A stunning rare, early antique Irish primitive/vernacular Irish stick back 'Hedge' chair. An exceptional example also known as a Famine or Fool's chair. Circa 1830. Irish chairs don’t come any better than this. Museum /collectors quality piece of historic furniture. This is one of the finest examples to come to market in recent years and a very rare vernacular piece of furniture. An absolute showstopper of a chair. These chairs are now regarded as important historical & cultural items highly prized for their aesthetic qualities and regional history. Deep aged patina, a simply fabulous chair. Originating from County Antrim, Northern Ireland this Northern Irish hedge chair is one with design elements including both a characteristic composite seat construction and inter-locked arms connected to the rear corner spindles similar to the design of Irish 'Gibson' chairs. The backrest/rail is curved with the 5 spindles through tenoned and wedged above. Predominantly made of ash with a pine board seat and traces of remnant paint. The seat being comprised of a thick piece of wood, joined by mortice and tenon wedged joints and a pine plank seat board. The turned ash legs and spindles are all through wedged into the thickest part of the seat and slightly splayed. This beautiful hedge chair has been of value to owner and lived a life of considerable utility repair/maintenance, which is common of these types of historic chairs. Similar to the more primitive Scottish crofter made chairs from Sutherland/Caithness and the west coast the Northern Irish chairs of County Antrim and County Derry overcame a lack of readily available large-dimension timber. With materials being unavailable,capitalising on what was available in terms of material and their economic use was the norm to construct a functional and utilitarian vernacular chairs.It is also recognised that maritime links between the north of Scotland and the port of Derry may have influenced similarities in design. Ulster Folk Museum contains similar examples and other historical references includes; Kinmonth, C. (2020) Irish Country Furniture and furnishings 1700-2000. Cork University Press.Ross Noble, R. (1987) The chairs of Sutherland and Caithness: A Northern Tradition in Highland chair-making. The Regional Furniture Society, Vol 1.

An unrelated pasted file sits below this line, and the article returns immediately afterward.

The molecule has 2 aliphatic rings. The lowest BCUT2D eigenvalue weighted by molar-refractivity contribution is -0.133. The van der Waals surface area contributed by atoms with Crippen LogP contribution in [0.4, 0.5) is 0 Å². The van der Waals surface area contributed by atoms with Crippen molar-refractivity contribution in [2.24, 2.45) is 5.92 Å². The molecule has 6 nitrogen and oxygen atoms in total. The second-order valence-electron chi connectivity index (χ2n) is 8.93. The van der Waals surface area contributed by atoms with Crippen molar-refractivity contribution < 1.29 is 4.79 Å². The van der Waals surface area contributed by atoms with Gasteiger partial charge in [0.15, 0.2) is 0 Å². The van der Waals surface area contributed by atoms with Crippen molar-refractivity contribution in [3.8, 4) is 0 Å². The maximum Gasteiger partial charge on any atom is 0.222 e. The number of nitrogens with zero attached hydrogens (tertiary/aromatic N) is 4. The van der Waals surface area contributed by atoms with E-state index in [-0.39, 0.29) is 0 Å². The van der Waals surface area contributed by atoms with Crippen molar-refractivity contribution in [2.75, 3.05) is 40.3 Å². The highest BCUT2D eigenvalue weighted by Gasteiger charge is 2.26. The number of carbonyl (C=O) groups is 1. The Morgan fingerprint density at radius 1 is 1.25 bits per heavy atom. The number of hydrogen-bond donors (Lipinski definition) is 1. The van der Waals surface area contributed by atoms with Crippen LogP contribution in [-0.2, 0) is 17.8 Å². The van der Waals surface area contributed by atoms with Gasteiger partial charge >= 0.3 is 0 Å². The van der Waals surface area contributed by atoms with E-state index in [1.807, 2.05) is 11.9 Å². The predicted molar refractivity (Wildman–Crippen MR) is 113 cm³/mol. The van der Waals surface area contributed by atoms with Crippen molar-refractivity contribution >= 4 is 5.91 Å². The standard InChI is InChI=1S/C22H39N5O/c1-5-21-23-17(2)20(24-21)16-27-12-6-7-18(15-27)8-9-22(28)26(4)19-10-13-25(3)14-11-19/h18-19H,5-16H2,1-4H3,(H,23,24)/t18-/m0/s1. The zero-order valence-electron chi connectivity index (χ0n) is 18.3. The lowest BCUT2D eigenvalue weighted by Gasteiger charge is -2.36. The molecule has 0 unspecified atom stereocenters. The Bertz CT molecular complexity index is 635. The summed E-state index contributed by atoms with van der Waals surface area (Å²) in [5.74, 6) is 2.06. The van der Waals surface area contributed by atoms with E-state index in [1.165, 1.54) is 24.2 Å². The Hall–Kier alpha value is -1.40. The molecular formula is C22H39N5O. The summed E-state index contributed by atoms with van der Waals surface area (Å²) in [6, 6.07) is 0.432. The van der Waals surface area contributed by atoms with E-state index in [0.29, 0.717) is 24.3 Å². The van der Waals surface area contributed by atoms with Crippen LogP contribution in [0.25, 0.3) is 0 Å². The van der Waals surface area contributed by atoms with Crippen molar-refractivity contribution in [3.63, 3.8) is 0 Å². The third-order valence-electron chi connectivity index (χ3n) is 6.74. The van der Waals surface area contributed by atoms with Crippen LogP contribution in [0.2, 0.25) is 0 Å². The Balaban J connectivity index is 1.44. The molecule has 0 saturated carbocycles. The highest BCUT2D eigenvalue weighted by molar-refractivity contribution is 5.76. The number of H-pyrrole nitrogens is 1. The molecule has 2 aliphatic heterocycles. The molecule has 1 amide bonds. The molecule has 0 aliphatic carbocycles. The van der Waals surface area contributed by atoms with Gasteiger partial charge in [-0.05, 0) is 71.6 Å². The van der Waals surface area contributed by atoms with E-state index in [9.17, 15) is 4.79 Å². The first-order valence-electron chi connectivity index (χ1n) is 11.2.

As a genuine antique / vintage item there is wear and use commensurate with age. Mona Lisa not included in sale. Some wooden products may have signs of historic woodworm. As a precaution we apply a clear triple action woodworm treatment that also kills wet rot, dry rot and woodworm. Please look at all the images carefully and ask any questions pre purchase as we do not unfortunately offer refunds due to the size and shipping costs of our antiques/items. All our items are available on line at Search & Rescued and other online stores.